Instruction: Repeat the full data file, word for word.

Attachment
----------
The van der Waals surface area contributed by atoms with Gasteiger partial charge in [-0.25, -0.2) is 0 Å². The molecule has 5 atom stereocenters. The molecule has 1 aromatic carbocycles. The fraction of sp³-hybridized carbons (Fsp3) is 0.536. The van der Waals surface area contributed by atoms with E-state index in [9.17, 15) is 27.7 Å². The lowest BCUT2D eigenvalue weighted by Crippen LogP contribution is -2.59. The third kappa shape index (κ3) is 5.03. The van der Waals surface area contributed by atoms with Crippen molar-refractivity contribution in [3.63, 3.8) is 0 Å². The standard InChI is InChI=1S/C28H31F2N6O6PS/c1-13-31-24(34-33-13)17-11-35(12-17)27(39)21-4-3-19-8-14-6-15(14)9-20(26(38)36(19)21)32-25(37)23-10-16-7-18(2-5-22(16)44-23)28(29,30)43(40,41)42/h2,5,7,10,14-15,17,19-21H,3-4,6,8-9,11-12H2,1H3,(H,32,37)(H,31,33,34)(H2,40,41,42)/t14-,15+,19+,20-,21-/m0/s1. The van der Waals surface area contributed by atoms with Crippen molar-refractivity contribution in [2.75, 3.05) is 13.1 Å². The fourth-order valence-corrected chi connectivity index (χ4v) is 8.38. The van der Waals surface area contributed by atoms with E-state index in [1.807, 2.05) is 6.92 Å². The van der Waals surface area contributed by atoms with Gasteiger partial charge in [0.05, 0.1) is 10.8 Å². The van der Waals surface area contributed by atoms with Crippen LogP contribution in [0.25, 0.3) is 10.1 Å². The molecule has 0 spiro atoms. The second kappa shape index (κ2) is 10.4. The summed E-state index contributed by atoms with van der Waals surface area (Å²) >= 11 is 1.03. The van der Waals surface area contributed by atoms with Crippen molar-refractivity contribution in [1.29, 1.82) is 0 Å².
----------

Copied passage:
The van der Waals surface area contributed by atoms with Gasteiger partial charge in [-0.25, -0.2) is 0 Å². The molecule has 5 atom stereocenters. The molecule has 1 aromatic carbocycles. The fraction of sp³-hybridized carbons (Fsp3) is 0.536. The van der Waals surface area contributed by atoms with E-state index in [9.17, 15) is 27.7 Å². The lowest BCUT2D eigenvalue weighted by Crippen LogP contribution is -2.59. The third kappa shape index (κ3) is 5.03. The van der Waals surface area contributed by atoms with Crippen molar-refractivity contribution in [3.63, 3.8) is 0 Å². The standard InChI is InChI=1S/C28H31F2N6O6PS/c1-13-31-24(34-33-13)17-11-35(12-17)27(39)21-4-3-19-8-14-6-15(14)9-20(26(38)36(19)21)32-25(37)23-10-16-7-18(2-5-22(16)44-23)28(29,30)43(40,41)42/h2,5,7,10,14-15,17,19-21H,3-4,6,8-9,11-12H2,1H3,(H,32,37)(H,31,33,34)(H2,40,41,42)/t14-,15+,19+,20-,21-/m0/s1. The van der Waals surface area contributed by atoms with Crippen molar-refractivity contribution in [2.75, 3.05) is 13.1 Å². The fourth-order valence-corrected chi connectivity index (χ4v) is 8.38. The van der Waals surface area contributed by atoms with E-state index in [1.807, 2.05) is 6.92 Å². The van der Waals surface area contributed by atoms with Gasteiger partial charge in [0.05, 0.1) is 10.8 Å². The van der Waals surface area contributed by atoms with Crippen LogP contribution in [0.25, 0.3) is 10.1 Å². The molecule has 0 spiro atoms. The second kappa shape index (κ2) is 10.4. The summed E-state index contributed by atoms with van der Waals surface area (Å²) >= 11 is 1.03. The van der Waals surface area contributed by atoms with Crippen molar-refractivity contribution in [1.29, 1.82) is 0 Å².